James: They were in a difficult spot and while they did what they needed to do to dominate the day, winning both the stage and the pink jersey, I don’t know if they did what was needed to win the race. If Hindley had waited they risked losing everything. But the truth is that the Dutchman got dropped with a long way to go and there was no telling whatsoever that he would be able to cut his losses. The alternative was for Hindley to collaborate with Ineos or go on the attack. In that case, there is no way Kelderman would have had the pink jersey at the finish. But there is no guarantee that Hindley would have won the stage or gotten pink if he was actually in a mano-a-mano with Geoghegan Hart. So they did the best they could do in a complicated situation and at the end of the day everything came up roses for them. But will it in Milan?
Andrew: I think they played it smart by hedging their bets. I don’t think you let the race ride away to try to help Kelderman. Had he already been in the pink jersey, I would say, yes, you sacrifice to defend. But he didn’t have it yet, and with the way Geoghegan Hart was climbing, you couldn’t risk just giving away the stage and possibly the entire Giro. Sunweb won the stage and claimed the pink jersey — that’s the perfect tactical play on the day. Whether the team can manage to win the Giro remains to be seen.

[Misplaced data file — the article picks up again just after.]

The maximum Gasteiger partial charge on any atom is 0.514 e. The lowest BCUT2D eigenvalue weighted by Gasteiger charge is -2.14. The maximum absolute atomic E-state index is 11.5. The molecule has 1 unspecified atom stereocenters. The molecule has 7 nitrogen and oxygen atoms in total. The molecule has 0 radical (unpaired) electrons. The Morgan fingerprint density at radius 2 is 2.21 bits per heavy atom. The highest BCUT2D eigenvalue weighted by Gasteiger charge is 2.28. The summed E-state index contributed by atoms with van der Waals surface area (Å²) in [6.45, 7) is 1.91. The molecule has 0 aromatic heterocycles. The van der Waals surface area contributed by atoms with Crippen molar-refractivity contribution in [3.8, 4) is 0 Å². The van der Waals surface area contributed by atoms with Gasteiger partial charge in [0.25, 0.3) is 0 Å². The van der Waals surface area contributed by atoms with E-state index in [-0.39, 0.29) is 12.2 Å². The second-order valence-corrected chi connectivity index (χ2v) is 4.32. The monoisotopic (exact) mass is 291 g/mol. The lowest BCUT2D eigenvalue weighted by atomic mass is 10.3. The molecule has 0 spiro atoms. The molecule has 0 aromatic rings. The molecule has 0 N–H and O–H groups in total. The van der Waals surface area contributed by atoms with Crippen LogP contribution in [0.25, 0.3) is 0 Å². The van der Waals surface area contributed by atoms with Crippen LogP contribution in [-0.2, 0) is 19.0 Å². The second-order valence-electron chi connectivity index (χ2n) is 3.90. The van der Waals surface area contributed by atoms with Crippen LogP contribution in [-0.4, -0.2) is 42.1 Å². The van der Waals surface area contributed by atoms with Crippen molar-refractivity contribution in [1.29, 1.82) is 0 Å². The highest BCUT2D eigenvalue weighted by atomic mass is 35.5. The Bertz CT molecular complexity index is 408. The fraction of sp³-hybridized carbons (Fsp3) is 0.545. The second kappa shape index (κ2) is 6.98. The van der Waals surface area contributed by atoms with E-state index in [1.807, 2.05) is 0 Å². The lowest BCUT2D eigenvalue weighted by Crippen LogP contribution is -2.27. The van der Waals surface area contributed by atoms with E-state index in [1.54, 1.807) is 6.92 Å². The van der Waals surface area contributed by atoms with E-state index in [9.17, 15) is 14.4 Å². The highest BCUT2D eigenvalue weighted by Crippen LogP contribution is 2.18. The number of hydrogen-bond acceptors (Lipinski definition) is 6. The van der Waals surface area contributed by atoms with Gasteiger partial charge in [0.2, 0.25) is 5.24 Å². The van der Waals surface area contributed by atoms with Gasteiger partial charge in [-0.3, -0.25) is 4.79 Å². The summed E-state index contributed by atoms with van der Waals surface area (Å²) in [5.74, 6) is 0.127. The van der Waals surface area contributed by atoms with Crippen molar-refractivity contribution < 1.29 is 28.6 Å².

Fred: There are two X-factors that made the decision so difficult: Kelderman getting dropped with so much of the climb remaining, and then Rohan Dennis. With Dennis riding so strong, the safe bet was to keep Hindley on his wheel, since you could assume that Dennis was going to pull Geoghegan Hart to a huge advantage by the race’s end. And, had Kelderman held on just a bit longer on the climb, then it would have made sense to drop Hindley back to him to pace him up and over the summit and then down on the descent. So, while in retrospect I do think it would have been smart to hold Hindley back to pace Kelderman to the finish, I just think it was an impossible choice to make in the moment, and thus, I can’t fault the Sunweb DS.